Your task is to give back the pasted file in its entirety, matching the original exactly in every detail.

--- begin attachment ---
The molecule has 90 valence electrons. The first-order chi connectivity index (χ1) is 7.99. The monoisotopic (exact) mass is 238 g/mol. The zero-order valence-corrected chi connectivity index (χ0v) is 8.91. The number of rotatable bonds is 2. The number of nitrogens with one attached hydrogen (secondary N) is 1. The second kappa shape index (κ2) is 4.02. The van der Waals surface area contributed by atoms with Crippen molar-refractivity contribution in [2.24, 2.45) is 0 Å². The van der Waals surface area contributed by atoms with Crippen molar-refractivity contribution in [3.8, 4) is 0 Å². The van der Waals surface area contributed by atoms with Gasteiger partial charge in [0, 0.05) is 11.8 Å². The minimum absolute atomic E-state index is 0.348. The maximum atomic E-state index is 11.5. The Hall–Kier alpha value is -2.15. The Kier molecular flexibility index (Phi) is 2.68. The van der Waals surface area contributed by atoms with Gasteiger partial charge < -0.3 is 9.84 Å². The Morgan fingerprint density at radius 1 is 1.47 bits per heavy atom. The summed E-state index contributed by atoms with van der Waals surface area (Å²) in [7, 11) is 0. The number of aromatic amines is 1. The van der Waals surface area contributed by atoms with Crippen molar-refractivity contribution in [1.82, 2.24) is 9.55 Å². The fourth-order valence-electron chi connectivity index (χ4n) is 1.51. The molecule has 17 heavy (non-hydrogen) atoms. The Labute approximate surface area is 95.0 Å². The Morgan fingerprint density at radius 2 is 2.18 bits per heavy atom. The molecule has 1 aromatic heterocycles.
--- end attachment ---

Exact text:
The molecule has 90 valence electrons. The first-order chi connectivity index (χ1) is 7.99. The monoisotopic (exact) mass is 238 g/mol. The zero-order valence-corrected chi connectivity index (χ0v) is 8.91. The number of rotatable bonds is 2. The number of nitrogens with one attached hydrogen (secondary N) is 1. The second kappa shape index (κ2) is 4.02. The van der Waals surface area contributed by atoms with Crippen molar-refractivity contribution in [2.24, 2.45) is 0 Å². The van der Waals surface area contributed by atoms with Crippen molar-refractivity contribution in [3.8, 4) is 0 Å². The van der Waals surface area contributed by atoms with Gasteiger partial charge in [0, 0.05) is 11.8 Å². The minimum absolute atomic E-state index is 0.348. The maximum atomic E-state index is 11.5. The Hall–Kier alpha value is -2.15. The Kier molecular flexibility index (Phi) is 2.68. The van der Waals surface area contributed by atoms with Gasteiger partial charge < -0.3 is 9.84 Å². The Morgan fingerprint density at radius 1 is 1.47 bits per heavy atom. The summed E-state index contributed by atoms with van der Waals surface area (Å²) in [7, 11) is 0. The number of aromatic amines is 1. The van der Waals surface area contributed by atoms with Crippen molar-refractivity contribution in [1.82, 2.24) is 9.55 Å². The fourth-order valence-electron chi connectivity index (χ4n) is 1.51. The molecule has 17 heavy (non-hydrogen) atoms. The Labute approximate surface area is 95.0 Å². The Morgan fingerprint density at radius 2 is 2.18 bits per heavy atom. The molecule has 1 aromatic heterocycles.